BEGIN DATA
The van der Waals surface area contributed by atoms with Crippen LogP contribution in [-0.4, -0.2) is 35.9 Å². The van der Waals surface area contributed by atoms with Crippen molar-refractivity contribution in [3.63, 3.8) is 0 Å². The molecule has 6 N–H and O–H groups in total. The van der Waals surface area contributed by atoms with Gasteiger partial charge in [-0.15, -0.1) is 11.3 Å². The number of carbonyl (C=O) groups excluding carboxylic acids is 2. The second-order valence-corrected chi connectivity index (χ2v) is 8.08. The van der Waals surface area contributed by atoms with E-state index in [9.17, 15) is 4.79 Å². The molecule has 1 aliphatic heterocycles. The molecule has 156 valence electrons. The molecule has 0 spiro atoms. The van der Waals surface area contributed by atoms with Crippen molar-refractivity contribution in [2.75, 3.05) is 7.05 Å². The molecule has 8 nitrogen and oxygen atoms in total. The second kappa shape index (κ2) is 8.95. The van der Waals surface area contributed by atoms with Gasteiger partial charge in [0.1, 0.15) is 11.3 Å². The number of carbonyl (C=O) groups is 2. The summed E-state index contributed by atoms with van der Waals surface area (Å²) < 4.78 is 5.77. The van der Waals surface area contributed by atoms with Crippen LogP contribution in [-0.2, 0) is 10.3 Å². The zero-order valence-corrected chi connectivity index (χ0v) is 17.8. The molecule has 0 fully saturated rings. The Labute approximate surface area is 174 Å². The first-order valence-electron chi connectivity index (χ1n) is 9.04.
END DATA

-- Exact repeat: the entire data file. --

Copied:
The van der Waals surface area contributed by atoms with Crippen LogP contribution in [-0.4, -0.2) is 35.9 Å². The van der Waals surface area contributed by atoms with Crippen molar-refractivity contribution in [3.63, 3.8) is 0 Å². The molecule has 6 N–H and O–H groups in total. The van der Waals surface area contributed by atoms with Gasteiger partial charge in [-0.15, -0.1) is 11.3 Å². The number of carbonyl (C=O) groups excluding carboxylic acids is 2. The second-order valence-corrected chi connectivity index (χ2v) is 8.08. The van der Waals surface area contributed by atoms with E-state index in [9.17, 15) is 4.79 Å². The molecule has 1 aliphatic heterocycles. The molecule has 156 valence electrons. The molecule has 0 spiro atoms. The van der Waals surface area contributed by atoms with Crippen molar-refractivity contribution in [2.75, 3.05) is 7.05 Å². The molecule has 8 nitrogen and oxygen atoms in total. The second kappa shape index (κ2) is 8.95. The van der Waals surface area contributed by atoms with Gasteiger partial charge in [0.1, 0.15) is 11.3 Å². The number of carbonyl (C=O) groups is 2. The summed E-state index contributed by atoms with van der Waals surface area (Å²) < 4.78 is 5.77. The van der Waals surface area contributed by atoms with Crippen LogP contribution in [-0.2, 0) is 10.3 Å². The zero-order valence-corrected chi connectivity index (χ0v) is 17.8. The molecule has 0 fully saturated rings. The Labute approximate surface area is 174 Å². The first-order valence-electron chi connectivity index (χ1n) is 9.04.